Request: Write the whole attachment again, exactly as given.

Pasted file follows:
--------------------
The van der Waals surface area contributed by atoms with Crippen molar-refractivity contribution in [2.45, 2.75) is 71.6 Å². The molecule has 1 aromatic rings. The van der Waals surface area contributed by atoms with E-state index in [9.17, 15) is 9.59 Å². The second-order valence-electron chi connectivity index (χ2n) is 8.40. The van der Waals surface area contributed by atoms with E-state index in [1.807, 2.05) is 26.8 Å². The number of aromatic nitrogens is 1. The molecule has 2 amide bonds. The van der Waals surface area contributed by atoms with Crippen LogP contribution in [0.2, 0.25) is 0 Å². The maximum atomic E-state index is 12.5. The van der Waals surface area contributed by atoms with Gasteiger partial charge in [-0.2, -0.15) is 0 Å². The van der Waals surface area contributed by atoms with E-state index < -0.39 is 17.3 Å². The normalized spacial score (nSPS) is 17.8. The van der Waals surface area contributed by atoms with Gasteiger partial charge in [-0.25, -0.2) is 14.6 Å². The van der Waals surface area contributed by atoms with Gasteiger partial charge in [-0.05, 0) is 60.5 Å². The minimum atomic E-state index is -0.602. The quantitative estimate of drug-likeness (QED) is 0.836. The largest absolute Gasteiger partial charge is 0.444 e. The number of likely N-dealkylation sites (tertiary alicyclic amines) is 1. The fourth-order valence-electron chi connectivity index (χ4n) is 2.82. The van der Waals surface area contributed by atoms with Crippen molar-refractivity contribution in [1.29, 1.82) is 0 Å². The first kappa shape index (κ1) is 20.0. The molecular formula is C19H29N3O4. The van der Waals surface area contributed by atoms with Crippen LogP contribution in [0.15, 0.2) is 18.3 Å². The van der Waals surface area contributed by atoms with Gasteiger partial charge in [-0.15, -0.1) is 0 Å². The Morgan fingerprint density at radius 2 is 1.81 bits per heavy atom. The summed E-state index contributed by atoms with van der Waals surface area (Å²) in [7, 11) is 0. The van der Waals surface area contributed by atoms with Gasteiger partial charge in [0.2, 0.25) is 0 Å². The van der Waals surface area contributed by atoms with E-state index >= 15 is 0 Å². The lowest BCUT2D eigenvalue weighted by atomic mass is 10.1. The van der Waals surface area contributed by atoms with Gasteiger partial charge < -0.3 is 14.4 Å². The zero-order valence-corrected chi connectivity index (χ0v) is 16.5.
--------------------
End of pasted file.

The van der Waals surface area contributed by atoms with Crippen molar-refractivity contribution in [2.45, 2.75) is 71.6 Å². The molecule has 1 aromatic rings. The van der Waals surface area contributed by atoms with E-state index in [9.17, 15) is 9.59 Å². The second-order valence-electron chi connectivity index (χ2n) is 8.40. The van der Waals surface area contributed by atoms with E-state index in [1.807, 2.05) is 26.8 Å². The number of aromatic nitrogens is 1. The molecule has 2 amide bonds. The van der Waals surface area contributed by atoms with Crippen LogP contribution in [0.2, 0.25) is 0 Å². The maximum atomic E-state index is 12.5. The van der Waals surface area contributed by atoms with Gasteiger partial charge in [-0.2, -0.15) is 0 Å². The van der Waals surface area contributed by atoms with E-state index < -0.39 is 17.3 Å². The normalized spacial score (nSPS) is 17.8. The van der Waals surface area contributed by atoms with Gasteiger partial charge in [-0.25, -0.2) is 14.6 Å². The van der Waals surface area contributed by atoms with Gasteiger partial charge in [-0.05, 0) is 60.5 Å². The minimum atomic E-state index is -0.602. The quantitative estimate of drug-likeness (QED) is 0.836. The largest absolute Gasteiger partial charge is 0.444 e. The number of likely N-dealkylation sites (tertiary alicyclic amines) is 1. The fourth-order valence-electron chi connectivity index (χ4n) is 2.82. The van der Waals surface area contributed by atoms with Crippen molar-refractivity contribution in [1.29, 1.82) is 0 Å². The first kappa shape index (κ1) is 20.0. The molecular formula is C19H29N3O4. The van der Waals surface area contributed by atoms with Crippen LogP contribution in [0.15, 0.2) is 18.3 Å². The van der Waals surface area contributed by atoms with Gasteiger partial charge in [-0.15, -0.1) is 0 Å². The Morgan fingerprint density at radius 2 is 1.81 bits per heavy atom. The summed E-state index contributed by atoms with van der Waals surface area (Å²) in [7, 11) is 0. The van der Waals surface area contributed by atoms with Gasteiger partial charge in [0.2, 0.25) is 0 Å². The van der Waals surface area contributed by atoms with E-state index >= 15 is 0 Å². The lowest BCUT2D eigenvalue weighted by atomic mass is 10.1. The van der Waals surface area contributed by atoms with Gasteiger partial charge < -0.3 is 14.4 Å². The zero-order valence-corrected chi connectivity index (χ0v) is 16.5.